They began moonlighting by performing make-up for films and later television The brothers built rubber eye prosthetics which could make white actors appear Asian on screen. While Gordon Bau became head of make-up services for Warner Brothers, George Bau headed the prosthetics laboratory at the studio.
Bau"s work in films is voluminous, from Andy Griffith"s Onionhead (1958) to John Wayne"s Rio Bravo and Clint Walker"s Yellowstone Kelly (both 1959), and Jeffrey Hunter"s Sergeant Rutledge (1960).
He also worked on Susan Slade (1961), The Days of Wine and Roses (1962), and Kisses for My President (1964). His last film work was Dirty Harry (1971) and The All American Boy (1973).
Bau"s work with American Broadcasting Company and World Bank included the following series, in order of year of debut:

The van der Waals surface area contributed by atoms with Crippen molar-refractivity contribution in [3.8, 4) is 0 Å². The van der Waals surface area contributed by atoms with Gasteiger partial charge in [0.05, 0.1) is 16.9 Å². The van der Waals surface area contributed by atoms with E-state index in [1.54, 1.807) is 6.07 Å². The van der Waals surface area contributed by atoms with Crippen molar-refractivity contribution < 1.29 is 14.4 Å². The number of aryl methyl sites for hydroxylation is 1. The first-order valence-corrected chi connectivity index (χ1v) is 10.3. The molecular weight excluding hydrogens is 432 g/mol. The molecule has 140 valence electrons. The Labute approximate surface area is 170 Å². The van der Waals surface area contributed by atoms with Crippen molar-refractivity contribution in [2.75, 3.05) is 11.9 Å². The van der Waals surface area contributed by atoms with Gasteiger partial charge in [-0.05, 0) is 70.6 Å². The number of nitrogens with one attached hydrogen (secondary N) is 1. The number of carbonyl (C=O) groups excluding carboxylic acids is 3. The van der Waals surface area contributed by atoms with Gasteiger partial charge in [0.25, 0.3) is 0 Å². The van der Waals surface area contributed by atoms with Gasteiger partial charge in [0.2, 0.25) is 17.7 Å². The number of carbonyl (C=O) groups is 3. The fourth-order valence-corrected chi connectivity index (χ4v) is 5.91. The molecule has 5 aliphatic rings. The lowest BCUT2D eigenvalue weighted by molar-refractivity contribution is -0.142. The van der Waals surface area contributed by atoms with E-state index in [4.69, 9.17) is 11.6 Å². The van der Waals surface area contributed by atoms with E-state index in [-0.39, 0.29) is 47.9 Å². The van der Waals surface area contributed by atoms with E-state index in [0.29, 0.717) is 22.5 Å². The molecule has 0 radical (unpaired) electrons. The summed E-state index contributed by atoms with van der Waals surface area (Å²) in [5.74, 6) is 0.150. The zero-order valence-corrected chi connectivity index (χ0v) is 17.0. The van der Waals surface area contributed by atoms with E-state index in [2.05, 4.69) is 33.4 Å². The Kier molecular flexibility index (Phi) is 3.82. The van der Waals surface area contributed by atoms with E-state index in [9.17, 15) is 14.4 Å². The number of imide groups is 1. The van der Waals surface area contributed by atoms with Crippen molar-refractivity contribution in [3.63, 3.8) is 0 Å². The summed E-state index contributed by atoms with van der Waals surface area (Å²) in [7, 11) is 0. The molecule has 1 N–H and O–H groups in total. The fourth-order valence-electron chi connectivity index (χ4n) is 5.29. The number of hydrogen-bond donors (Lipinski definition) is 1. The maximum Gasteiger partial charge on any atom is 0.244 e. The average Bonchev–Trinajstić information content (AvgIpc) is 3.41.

Conflict, one episode, "Manitoba from 1997" (1956), with Jacques Sernas, Charles Ruggles, Gloria Talbott, and James Garner
Cheyenne, 108 episodes
Maverick, 124 episodes
Sugarfoot, 69 episodes
Colt.45, 67 episodes
Bronco, 68 episodes
77 Sunset Strip, 206 episodes
Lawman, 156 episodes
The Alaskans, 37 episodes
Bourbon Street Beat, 39 episodes
Hawaiian Eye, 134 episodes
The Roaring 20s, 45 episodes
Surfside 6, 74 episodes
The Gallant Men, 26 episodes
The Dakotas, 19 episodes
Wendy and Maine, 34 episodes
F Troop, 65 episodes
Bau also was make-up supervisor for these additional television series:
Mister Roberts, National Broadcasting Company 30 episodes
Hank, National Broadcasting Company 26 episodes
General Electric True, Columbia Broadcasting System 1 episode "Security Risk" (1963)
Kung Fu, American Broadcasting Company pilot episode (1972)
In 1969, Bau married Bonnie L. Szabo, but it is unclear if they were still married at the time of his death six years later at the age of sixty-eight. He is interred at Forest Lawn Memorial Park in Hollywood Hills, California.